An Online Japanese Miscellany
Gitchô (= stick ball) was a game popular from the Heian period among the court nobles, but one which came to be popularly played in streets up to the Edo period.
Not much is known of the official rules for gitchô. Some believe it to have been essentially a form of what is now played as field hockey, while others suggest it was a form of croquet. It was probably something between the two. There seems to have been no actual court or field for play, and it isn't clear what kind of goal was involved.
There can be as few as two players playing against each other, or two full teams of as many as four or five players per side.
The official playing instruments (at least, those used by the nobility) were J-shaped, brightly painted wooden sticks two feet, eight and one-half inches long, called chô. These sticks were used to bat about an equally gaudily painted wooden ball (called a kyû). The photographs below depict modern reproductions of the original Heian instruments (left) and surviving originals from the street version of the game as played by commoners (right). As can be seen, commoners more typically used long, forked sticks, or even mallet-like ones.
The illustrations below depict the commoners version of the game, played in the streets and by others who couldn't afford the "official" finery. Note that both illustrations depict sticks resembling modern polo mallets.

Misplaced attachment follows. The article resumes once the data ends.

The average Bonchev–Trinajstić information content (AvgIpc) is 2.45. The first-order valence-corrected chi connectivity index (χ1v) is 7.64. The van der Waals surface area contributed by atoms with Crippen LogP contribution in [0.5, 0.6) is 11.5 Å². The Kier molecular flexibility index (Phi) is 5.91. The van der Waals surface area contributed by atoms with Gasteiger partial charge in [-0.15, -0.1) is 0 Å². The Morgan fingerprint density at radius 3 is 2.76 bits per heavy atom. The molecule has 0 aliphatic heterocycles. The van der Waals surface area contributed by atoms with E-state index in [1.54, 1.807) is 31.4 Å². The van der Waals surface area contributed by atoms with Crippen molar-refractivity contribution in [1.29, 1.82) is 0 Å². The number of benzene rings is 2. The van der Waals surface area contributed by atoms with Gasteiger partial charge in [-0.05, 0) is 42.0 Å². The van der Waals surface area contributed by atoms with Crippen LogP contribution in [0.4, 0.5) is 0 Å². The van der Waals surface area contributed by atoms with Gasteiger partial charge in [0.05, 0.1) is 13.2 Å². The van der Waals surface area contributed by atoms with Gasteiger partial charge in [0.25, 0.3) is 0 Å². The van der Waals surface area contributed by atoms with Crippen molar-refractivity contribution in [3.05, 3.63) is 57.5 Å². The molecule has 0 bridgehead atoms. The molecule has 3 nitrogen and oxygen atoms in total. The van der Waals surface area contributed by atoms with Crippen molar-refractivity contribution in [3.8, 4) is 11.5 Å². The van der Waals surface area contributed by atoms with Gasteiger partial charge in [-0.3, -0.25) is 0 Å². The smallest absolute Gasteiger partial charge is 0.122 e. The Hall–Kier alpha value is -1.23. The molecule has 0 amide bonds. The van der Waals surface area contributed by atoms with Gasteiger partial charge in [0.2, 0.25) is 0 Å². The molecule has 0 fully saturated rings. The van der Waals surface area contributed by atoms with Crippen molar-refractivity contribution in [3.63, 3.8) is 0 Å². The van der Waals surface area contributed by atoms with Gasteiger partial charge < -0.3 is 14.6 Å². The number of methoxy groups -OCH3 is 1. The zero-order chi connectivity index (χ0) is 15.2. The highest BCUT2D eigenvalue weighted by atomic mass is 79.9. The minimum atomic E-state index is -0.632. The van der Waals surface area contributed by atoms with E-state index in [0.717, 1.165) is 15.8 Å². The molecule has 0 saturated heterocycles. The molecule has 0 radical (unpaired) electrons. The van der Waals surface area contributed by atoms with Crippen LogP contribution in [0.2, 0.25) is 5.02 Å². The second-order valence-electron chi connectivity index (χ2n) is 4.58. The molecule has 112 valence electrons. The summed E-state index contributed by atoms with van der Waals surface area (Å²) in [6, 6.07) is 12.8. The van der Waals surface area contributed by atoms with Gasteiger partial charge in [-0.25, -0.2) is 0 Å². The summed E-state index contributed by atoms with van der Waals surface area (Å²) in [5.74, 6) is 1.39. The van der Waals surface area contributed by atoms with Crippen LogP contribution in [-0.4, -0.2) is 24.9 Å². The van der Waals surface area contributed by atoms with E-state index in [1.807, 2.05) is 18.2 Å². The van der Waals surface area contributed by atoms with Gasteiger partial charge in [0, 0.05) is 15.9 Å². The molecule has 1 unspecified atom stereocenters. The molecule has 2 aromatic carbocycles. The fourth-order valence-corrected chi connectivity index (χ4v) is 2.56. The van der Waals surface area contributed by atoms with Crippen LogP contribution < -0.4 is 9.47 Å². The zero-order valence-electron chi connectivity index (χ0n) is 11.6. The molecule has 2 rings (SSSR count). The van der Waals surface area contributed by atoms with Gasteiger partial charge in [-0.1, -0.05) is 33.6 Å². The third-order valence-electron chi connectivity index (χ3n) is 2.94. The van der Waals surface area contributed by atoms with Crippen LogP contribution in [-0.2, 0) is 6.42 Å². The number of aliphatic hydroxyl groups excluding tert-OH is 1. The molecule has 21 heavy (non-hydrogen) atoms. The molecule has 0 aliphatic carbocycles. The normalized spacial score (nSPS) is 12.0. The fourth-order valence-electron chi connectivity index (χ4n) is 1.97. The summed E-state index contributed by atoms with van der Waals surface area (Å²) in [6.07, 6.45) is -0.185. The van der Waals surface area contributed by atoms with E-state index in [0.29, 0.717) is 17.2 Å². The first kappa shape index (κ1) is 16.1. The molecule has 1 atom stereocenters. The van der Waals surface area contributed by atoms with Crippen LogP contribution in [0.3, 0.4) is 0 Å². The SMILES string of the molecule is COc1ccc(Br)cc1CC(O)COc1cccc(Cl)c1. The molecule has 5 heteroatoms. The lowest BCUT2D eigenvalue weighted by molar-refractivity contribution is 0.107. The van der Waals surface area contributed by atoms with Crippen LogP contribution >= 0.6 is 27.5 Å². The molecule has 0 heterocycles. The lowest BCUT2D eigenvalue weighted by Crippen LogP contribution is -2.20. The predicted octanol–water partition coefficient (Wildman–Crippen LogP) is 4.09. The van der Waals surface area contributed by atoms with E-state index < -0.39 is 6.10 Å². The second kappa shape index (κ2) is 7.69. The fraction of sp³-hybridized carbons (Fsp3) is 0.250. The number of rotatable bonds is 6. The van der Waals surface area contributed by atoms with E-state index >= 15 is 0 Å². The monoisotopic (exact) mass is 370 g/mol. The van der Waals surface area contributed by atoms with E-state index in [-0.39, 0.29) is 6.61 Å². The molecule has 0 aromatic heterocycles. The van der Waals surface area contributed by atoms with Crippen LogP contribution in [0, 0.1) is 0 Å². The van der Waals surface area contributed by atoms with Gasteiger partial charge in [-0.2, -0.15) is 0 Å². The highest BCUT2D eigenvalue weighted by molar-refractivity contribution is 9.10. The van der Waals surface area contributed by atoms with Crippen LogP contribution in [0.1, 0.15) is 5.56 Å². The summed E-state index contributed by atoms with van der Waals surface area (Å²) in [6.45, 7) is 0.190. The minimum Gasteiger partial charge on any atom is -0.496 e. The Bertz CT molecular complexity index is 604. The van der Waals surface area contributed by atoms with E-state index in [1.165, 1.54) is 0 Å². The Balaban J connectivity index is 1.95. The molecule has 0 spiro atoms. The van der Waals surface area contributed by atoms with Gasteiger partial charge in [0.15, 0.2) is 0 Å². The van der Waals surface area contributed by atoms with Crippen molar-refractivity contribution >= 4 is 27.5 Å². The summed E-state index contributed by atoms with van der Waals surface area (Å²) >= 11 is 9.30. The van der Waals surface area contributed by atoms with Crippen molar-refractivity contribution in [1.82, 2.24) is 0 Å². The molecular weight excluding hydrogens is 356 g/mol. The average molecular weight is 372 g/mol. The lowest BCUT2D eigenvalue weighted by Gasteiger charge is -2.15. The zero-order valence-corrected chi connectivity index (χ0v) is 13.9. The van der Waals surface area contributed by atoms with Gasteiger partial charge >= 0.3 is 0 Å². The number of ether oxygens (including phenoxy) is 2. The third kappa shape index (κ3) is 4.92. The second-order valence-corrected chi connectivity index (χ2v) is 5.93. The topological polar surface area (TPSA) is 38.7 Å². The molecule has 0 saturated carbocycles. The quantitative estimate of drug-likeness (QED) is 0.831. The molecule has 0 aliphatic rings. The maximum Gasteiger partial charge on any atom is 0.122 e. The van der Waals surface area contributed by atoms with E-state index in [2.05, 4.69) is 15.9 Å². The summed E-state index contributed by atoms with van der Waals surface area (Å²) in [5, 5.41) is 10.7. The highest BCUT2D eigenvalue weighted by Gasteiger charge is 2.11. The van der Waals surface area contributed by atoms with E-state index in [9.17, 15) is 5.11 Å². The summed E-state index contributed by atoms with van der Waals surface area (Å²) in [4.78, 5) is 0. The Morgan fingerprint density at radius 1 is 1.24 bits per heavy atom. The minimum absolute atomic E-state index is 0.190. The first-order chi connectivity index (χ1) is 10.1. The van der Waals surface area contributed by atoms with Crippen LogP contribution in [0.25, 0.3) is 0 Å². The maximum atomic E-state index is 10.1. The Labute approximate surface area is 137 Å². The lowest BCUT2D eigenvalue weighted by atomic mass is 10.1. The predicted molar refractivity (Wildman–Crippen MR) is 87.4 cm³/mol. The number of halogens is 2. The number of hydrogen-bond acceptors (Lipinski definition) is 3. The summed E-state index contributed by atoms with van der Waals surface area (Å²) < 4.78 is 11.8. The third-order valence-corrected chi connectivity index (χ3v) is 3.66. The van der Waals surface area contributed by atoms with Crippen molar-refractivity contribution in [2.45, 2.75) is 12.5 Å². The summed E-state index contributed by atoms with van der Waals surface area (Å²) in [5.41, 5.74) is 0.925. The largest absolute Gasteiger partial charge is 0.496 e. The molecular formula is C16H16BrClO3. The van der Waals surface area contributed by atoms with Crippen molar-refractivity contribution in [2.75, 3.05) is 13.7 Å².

A variation on gitchô was played on horseback, and called dakyû (= striking ball) or kiba dakyû (= horseback dakyû). In play, it seems to have been a cross between polo and lacrosse. Two teams, outfitted identically (save one team wore red hats and the other white), vie to put a ball in the goal. They pass the ball from teammate to teammate using long staffs with net-like terminals similar to those on lacrosse sticks.
The tradition of identifying teams by white and red most likely dates from the Kamakura period, and would have been the result of the famed Genpei war, when the opposing sides had as their identifying colors white (Minamoto) and red (Taira). It is not clear how the teams might have been distinguished prior to the Kamakura period.
Kiba dakyû was a pastime of the Heian nobility, though it really took off under the Kamakura bakufu, where it was viewed as part sport, and part martial training, in that it was an excellent way to learn and perfect skills at controlling a horse in tight confines and at high speed. It nearly died out, but was revived by the interest shown in the sport by the eighth Tokugawa shôgun, Yoshimune (1677 1751). Today, like many ancient sports and pastimes, it is kept alive and primarily performed by a small number of practitioners who engage in competitions annually as part of shrine or temple festivities.
Note that the players photographed wear mukabaki, the chaps commonly worn by archers and hunters, and that sometimes they wear what seems to be a variant on the archer's sleeve, only on their right (stick) arms instead of the left (bow) arms. That not all players wear these (the photographs come from a variety of sources) may be the result of different schools or traditions of the sport.
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